Students who cannot meet the above requirements for an appeal must reestablish Satisfactory Academic Progress through Reinstatement before regaining eligibility for assistance.

Students granted an appeal will regain eligibility for financial assistance on Probation. They will remain on Probation until both their completion rate and GPA are satisfactory according to the Satisfactory Academic Progress Policy. While on Probation, failure to maintain the required completion rate and GPA during any term will result in Suspension.

The Financial Aid Appeals Committee consists of at least three faculty and staff members familiar with University academic policy. The Committee considers, in a timely manner, appeals that are referred to it. The Committee normally reviews only the written record and does not conduct hearings unless unusual circumstances warrant it. The Director of Student Financial Aid may also review appeals without the Committee on occasion.


This policy will be included in University catalogs and other appropriate University publications. The policy, or a summary of its primary features, will be provided to each financial aid recipient with his or her award letter. The Office of Student Financial Aid will update it as needed.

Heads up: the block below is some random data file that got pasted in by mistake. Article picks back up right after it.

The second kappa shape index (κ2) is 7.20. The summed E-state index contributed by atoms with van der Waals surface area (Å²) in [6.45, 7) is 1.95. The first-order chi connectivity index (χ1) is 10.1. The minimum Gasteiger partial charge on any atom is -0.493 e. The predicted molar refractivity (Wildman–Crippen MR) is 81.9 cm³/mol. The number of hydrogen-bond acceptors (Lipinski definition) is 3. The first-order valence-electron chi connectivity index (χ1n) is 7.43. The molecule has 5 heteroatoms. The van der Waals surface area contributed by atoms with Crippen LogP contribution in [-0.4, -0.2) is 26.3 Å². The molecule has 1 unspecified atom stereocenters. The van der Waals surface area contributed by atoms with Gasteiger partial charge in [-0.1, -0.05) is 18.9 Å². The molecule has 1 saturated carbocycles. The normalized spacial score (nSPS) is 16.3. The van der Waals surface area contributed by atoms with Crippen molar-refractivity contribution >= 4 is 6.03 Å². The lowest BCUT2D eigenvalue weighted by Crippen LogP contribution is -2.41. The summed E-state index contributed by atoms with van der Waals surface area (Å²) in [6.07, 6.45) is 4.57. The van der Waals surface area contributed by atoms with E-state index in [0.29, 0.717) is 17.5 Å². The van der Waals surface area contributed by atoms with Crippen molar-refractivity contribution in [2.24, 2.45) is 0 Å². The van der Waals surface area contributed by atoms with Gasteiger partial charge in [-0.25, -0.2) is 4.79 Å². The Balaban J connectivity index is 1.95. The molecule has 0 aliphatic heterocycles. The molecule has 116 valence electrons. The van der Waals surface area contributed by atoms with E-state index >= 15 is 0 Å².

Amendment to the Policy

This policy will be amended whenever applicable federal or state law or regulations are changed. Upon approval of the Chancellor, the Director of Student Financial Aid is authorized to incorporate and implement changes required in this policy by federal or state law or regulations. Other amendments to the policy, not required by changes in the law or regulations, will be considered through the revision procedures of the Financial Aid Advisory Committee.

Approved by Chancellor effective 3/26/04
This policy was issued on April 1, 2004, replacing the February 9, 2000 version.
Document Reference: 4A2
Origin: OP 7/21/86; OP 11/29/89; OP 4/9/90; OP 11/5/90; OP 5/9/91; CC 16-91/92; OP 4/21/95; OC 3/26/04